I have been immersed in acoustics all of my professional life. My experience includes noise control, performance halls, houses of worship and speech communication in noise. A disability has slowed me up in recent years, but I have read nearly all of the reports and letters regarding Wind 1. Some of my colleagues have acted as consultants on this project and on occasion we have discussed the findings.
Fifty years ago there was not much known about quantifying hearing damage due to noise. A very large data collection process with intelligent analysis
led Karl D. Kryter to author the seminal book synthesizing the subject, “The Effects of Noise on Man.” The first noise regulation in the US was in 1975 in Portland, Oregon. From then on noise became an environmental issue rather than just a “nuisance.”
Now we have a potentially serious noise problem with Wind 1. An even larger problem we have as acoustic engineers is that there is no metric for evaluating disturbance due to infrasonic modulated noise—at least not yet. In fact, there is not even an instrument that can accurately measure the radiated acoustic and vibration field from slow-moving turbine blades. Falmouth is not alone, as there is a lot of attention being paid to the problem in the UK, Canada and the EU.
The worst thing we can do is to ignore the affected people. They are a point on a curve yet to be drawn. Looking back at the history of hearing damage, I can see many points shaping the curves we use to evaluate and predict industrial noise exposure. I personally delivered a hearing protector to a machinist who complained about the noise in an unforgettable way—his family life was coming apart. He agreed to wear them faithfully every time he ran the machine and a week later, after interviewing him again, I was astonished and pleased. Another point on the curve.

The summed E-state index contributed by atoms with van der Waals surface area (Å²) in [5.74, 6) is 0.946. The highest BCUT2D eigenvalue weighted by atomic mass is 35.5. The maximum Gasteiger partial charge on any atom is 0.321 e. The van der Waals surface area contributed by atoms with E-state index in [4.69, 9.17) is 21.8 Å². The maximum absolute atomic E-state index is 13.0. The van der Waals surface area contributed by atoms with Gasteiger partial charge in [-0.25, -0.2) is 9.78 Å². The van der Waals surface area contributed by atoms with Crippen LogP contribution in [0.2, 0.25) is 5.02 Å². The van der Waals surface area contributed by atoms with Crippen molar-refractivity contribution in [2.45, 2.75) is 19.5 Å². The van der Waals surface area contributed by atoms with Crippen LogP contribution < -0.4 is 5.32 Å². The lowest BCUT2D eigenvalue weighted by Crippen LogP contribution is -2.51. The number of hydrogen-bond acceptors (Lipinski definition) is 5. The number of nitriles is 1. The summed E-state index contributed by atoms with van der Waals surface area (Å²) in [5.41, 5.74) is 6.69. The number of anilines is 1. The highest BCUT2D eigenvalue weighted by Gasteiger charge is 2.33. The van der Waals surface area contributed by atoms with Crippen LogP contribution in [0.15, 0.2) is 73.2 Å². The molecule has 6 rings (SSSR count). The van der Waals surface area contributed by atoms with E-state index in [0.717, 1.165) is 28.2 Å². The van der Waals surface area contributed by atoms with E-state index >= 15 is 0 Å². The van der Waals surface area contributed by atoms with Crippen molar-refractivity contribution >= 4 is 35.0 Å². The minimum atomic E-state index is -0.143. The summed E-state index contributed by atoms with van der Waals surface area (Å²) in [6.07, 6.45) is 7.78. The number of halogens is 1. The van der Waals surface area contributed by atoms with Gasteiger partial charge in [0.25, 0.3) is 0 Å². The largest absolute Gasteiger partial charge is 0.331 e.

Noise regulations in effect now do not encompass turbine noise as a physiological or psychological disturbance. I see a statement that “…it does not violate the state regulation for environmental noise…” Okay, agreed. What instrument was used? A standard calibrated type 1 sound level meter, of course, exactly to state or local requirements. My reaction is, “Why don’t you come back when there is a new regulation and an instrument capable of evaluating what these unfortunate neighbors are feeling and reporting?”
There is a new institute formed at the University of Waterloo in Ontario on exactly this subject, and Dr. Nina Pierpont of Johns Hopkins Medical School has written in Counter Punch Magazine: “…The vestibular organs—the semicircular canals, saccule, and utricle—function as Mother Nature’s gyroscope, controlling our sense of motion, position, and balance, including our spa- tial thinking. (Remember when you got carsick as a kid? Or sea-sick?) “Humans share these enigmatic organs with a host of other backboned species, including fish and amphibians. Some scientists indeed see them as a kind of pan-species master key for an extraordinarily broad range of brain function—amounting to a sixth sense. “One of those functions, it now appears, is to register and respond to the sounds and vibrations (infrasound) we don’t consciously hear, but feel – as from wind turbines. For many people, the response is swift and disastrous.”
The last line says it all—what you can’t hear can hurt you—stop talking around the subject, mitigate as required to the comfort of the neighbors, and wait for more points to get the curve right.
Richard H. Campbell,
FASA, FAES, NCAC